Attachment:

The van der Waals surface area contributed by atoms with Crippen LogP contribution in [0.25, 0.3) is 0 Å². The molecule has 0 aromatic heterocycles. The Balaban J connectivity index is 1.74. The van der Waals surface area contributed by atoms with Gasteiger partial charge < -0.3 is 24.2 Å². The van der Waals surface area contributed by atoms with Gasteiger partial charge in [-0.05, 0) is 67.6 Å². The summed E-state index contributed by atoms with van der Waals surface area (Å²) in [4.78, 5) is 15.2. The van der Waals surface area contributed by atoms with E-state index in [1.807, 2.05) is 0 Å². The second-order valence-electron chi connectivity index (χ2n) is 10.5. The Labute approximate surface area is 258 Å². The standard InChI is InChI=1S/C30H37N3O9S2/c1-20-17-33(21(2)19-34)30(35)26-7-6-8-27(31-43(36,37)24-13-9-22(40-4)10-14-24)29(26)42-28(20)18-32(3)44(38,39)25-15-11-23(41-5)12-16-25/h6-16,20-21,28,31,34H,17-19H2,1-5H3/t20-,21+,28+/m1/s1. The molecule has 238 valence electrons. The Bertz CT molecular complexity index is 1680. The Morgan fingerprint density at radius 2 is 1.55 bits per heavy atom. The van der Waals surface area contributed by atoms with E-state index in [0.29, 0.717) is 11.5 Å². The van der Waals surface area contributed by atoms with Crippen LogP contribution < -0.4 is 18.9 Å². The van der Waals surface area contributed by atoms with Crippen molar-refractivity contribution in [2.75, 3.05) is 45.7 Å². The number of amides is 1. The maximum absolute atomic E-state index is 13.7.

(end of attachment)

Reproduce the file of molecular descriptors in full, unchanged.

The van der Waals surface area contributed by atoms with Crippen LogP contribution in [0.25, 0.3) is 0 Å². The molecule has 0 aromatic heterocycles. The Balaban J connectivity index is 1.74. The van der Waals surface area contributed by atoms with Gasteiger partial charge < -0.3 is 24.2 Å². The van der Waals surface area contributed by atoms with Gasteiger partial charge in [-0.05, 0) is 67.6 Å². The summed E-state index contributed by atoms with van der Waals surface area (Å²) in [4.78, 5) is 15.2. The van der Waals surface area contributed by atoms with E-state index in [1.807, 2.05) is 0 Å². The second-order valence-electron chi connectivity index (χ2n) is 10.5. The Labute approximate surface area is 258 Å². The standard InChI is InChI=1S/C30H37N3O9S2/c1-20-17-33(21(2)19-34)30(35)26-7-6-8-27(31-43(36,37)24-13-9-22(40-4)10-14-24)29(26)42-28(20)18-32(3)44(38,39)25-15-11-23(41-5)12-16-25/h6-16,20-21,28,31,34H,17-19H2,1-5H3/t20-,21+,28+/m1/s1. The molecule has 238 valence electrons. The Bertz CT molecular complexity index is 1680. The Morgan fingerprint density at radius 2 is 1.55 bits per heavy atom. The van der Waals surface area contributed by atoms with E-state index in [0.29, 0.717) is 11.5 Å². The van der Waals surface area contributed by atoms with Crippen LogP contribution < -0.4 is 18.9 Å². The van der Waals surface area contributed by atoms with Crippen molar-refractivity contribution in [2.75, 3.05) is 45.7 Å². The number of amides is 1. The maximum absolute atomic E-state index is 13.7.